Besides studying the effect in rats, the research team also investigated the insulin grid structures using the nanotech methods, Atomic Force Microscopy (AFM) and Small Angle X-ray Scattering. AFM photographs the surfaces of molecules, and Small Angle X-Ray photographs the internal structures. In this way, they have been able to state with certainty that the addition of Iron II really has allowed the insulin to assemble itself into an unusually homogenous manner.

For Professor Jensen though, the chemistry behind the self-assembly is the real kick. "Using Iron II to make proteins self-assemble is a new type of chemical process. That is to say, that we have conducted fundamental research. But we have chosen to conduct our fundamental research on a molecule that is relevant for an important industrial partner. That our fundamental research can lead to the development of new medications makes our work feel all the more relevant," concludes Jensen.

Explore further: Trends in insulin use, glycemic control explored

More information: Henrik K. Munch et al. Construction of Insulin 18-mer Nanoassemblies Driven by Coordination to Iron(II) and Zinc(II) Ions at Distinct Sites, Angewandte Chemie International Edition (2016). DOI: 10.1002/anie.201509088

Related Stories

NAFLD linked to unfavorable metabolic profile in T2DM

February 17, 2016

(HealthDay)—For obese patients with type 2 diabetes mellitus (T2DM), nonalcoholic fatty liver disease (NAFLD) is associated with an unfavorable metabolic profile, according to a study published online Feb. 9 in Diabetes ...

FDA approves two new medications for diabetes

September 29, 2015

(HealthDay)—Two new diabetes treatments, Tresiba (insulin degludec injection) and Ryzodeg (insulin degludec/insulin aspart injection), have been approved by the U.S. Food and Drug Administration.

Type 2 diabetes drug can exhaust insulin-producing cells

February 11, 2016

Long-term use of liraglutide, a substance that helps to lower blood sugar levels in patients with type 2 diabetes, can have a deteriorating effect on insulin-producing beta cells, leading to an increase in blood sugar levels. ...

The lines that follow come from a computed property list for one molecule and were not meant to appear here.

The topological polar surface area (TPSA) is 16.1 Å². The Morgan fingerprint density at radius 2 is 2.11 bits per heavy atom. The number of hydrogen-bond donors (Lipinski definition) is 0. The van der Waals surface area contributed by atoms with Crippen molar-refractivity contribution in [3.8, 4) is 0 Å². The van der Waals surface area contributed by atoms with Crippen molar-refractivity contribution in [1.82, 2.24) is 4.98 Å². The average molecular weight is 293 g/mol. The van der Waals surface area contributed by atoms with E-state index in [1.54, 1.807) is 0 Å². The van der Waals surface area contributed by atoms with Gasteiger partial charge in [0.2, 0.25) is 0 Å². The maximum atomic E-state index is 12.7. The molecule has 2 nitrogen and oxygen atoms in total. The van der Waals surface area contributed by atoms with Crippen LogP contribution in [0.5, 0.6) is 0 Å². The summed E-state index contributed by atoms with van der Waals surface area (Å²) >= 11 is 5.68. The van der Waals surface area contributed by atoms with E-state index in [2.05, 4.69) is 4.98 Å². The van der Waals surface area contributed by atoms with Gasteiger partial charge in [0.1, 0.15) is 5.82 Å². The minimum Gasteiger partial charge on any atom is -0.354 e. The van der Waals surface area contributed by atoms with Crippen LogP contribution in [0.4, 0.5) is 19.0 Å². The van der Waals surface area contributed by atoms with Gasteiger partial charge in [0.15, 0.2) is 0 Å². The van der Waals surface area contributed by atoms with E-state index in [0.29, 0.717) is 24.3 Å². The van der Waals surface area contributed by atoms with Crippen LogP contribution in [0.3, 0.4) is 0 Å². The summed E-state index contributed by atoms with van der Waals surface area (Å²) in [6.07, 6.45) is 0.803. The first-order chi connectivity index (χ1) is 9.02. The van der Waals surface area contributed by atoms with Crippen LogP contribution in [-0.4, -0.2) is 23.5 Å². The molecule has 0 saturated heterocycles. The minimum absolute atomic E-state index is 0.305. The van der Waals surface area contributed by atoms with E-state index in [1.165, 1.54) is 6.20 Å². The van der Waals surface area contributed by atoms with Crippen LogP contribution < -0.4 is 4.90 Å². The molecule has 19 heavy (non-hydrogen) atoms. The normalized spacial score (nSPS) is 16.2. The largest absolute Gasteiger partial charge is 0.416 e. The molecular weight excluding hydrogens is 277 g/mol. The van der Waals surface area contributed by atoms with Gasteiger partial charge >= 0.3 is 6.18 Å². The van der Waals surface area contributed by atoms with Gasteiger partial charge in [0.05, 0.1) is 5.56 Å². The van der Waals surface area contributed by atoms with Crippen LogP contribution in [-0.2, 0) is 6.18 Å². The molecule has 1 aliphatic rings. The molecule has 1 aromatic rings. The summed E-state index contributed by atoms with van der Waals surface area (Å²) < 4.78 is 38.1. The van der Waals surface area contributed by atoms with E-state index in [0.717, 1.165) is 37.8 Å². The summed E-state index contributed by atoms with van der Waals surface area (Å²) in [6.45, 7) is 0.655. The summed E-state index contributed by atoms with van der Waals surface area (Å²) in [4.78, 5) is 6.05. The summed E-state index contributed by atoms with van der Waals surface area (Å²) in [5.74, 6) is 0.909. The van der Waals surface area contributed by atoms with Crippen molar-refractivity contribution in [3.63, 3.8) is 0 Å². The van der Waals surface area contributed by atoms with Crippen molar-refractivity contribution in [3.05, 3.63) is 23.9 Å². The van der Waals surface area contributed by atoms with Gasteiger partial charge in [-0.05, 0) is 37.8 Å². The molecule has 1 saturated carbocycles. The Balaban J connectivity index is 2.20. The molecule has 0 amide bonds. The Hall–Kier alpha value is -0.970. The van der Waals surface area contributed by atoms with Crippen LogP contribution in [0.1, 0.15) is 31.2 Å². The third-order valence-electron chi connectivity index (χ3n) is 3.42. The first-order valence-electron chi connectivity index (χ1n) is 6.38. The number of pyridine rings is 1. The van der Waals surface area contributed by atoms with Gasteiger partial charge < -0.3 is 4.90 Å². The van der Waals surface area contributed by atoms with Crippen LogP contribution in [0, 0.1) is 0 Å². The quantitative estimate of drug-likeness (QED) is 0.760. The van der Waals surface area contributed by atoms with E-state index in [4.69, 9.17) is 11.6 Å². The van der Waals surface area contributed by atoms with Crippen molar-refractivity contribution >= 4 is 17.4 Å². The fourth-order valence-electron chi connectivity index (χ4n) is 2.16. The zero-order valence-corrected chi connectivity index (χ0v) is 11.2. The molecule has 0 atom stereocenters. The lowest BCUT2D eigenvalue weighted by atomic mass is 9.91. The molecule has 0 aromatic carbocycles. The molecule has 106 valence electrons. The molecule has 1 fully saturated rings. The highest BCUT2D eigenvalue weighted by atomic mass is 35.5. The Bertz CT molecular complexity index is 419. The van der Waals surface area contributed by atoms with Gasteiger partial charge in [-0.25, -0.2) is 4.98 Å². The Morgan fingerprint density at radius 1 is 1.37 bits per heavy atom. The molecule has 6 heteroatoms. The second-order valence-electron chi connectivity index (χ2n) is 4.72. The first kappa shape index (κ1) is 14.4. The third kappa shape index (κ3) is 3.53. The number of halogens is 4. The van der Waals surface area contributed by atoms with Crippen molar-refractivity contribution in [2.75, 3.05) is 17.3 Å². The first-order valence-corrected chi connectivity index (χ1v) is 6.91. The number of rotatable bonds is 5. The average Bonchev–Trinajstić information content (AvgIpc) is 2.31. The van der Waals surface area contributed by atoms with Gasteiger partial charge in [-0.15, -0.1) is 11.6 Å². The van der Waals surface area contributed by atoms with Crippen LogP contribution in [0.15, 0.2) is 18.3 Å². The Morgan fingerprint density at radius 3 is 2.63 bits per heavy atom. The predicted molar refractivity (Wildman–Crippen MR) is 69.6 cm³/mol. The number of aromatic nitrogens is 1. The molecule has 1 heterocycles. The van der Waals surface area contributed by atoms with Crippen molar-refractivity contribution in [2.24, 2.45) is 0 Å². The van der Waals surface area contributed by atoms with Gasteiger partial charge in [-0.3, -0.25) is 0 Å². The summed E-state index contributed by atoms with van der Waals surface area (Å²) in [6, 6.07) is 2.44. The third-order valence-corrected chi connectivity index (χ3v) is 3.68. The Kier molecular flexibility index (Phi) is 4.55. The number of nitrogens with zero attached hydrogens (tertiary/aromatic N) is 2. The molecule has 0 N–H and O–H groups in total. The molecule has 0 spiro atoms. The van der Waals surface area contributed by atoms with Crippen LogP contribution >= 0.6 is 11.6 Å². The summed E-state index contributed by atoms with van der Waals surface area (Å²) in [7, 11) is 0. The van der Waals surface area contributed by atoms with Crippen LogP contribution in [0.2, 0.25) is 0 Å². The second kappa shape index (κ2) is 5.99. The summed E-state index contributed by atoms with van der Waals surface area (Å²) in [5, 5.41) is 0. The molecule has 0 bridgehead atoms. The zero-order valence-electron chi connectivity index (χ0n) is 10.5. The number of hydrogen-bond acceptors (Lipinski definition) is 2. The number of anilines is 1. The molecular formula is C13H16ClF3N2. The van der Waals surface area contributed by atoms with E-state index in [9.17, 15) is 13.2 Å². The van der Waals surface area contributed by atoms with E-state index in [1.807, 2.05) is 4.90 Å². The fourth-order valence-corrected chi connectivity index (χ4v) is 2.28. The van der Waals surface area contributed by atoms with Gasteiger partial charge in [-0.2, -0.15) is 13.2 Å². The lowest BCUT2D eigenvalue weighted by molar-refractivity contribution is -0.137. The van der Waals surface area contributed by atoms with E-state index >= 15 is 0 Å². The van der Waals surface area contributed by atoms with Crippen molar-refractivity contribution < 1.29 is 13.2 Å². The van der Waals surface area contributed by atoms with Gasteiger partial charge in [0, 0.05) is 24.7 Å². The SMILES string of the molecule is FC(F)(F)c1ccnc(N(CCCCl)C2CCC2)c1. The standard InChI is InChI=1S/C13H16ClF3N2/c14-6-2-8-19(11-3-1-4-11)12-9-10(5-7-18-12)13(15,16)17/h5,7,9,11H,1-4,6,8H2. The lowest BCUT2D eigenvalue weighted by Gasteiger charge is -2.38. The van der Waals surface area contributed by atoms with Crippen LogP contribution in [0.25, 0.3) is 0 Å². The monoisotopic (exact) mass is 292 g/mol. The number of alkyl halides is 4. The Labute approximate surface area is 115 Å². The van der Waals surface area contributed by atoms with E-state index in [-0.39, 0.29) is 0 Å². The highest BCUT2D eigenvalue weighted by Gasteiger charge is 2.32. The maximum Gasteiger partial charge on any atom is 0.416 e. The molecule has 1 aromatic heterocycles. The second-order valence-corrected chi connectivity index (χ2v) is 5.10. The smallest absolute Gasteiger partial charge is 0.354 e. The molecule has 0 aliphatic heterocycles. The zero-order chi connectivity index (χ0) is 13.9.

Recommended for you

Engineers repurpose wasp venom as an antibiotic drug

December 7, 2018

The venom of insects such as wasps and bees is full of compounds that can kill bacteria. Unfortunately, many of these compounds are also toxic for humans, making it impossible to use them as antibiotic drugs.

Researchers probe hydrogen bonds using new technique

December 7, 2018

Researchers at Carnegie Mellon University have used nuclear resonance vibrational spectroscopy to probe the hydrogen bonds that modulate the chemical reactivity of enzymes, catalysts and biomimetic complexes. The technique ...

Are amorphous solids elastic or plastic?

December 7, 2018

In a crystalline solid, the atoms form an ordered lattice. Crystalline solids respond elastically to small deformations: When the applied strain is removed, the macroscopic stress, as well as the microscopic configuration ...

Molecular insights into spider silk

December 7, 2018

Spider silk is one of the toughest fibres in nature and has astounding properties. Scientists from the University of Würzburg discovered new molecular details of self-assembly of a spider silk fibre protein.

Copycat cells command new powers of communication

December 7, 2018

From kryptonite for Superman to plant toxins for poison ivy, chemical reactions within the body's cells can be transformative. And, when it comes to transmuting cells, UC San Diego researchers are becoming superhero-like ...


Please sign in to add a comment. Registration is free, and takes less than a minute. Read more

Click here to reset your password.
Sign in to get notified via email when new comments are made.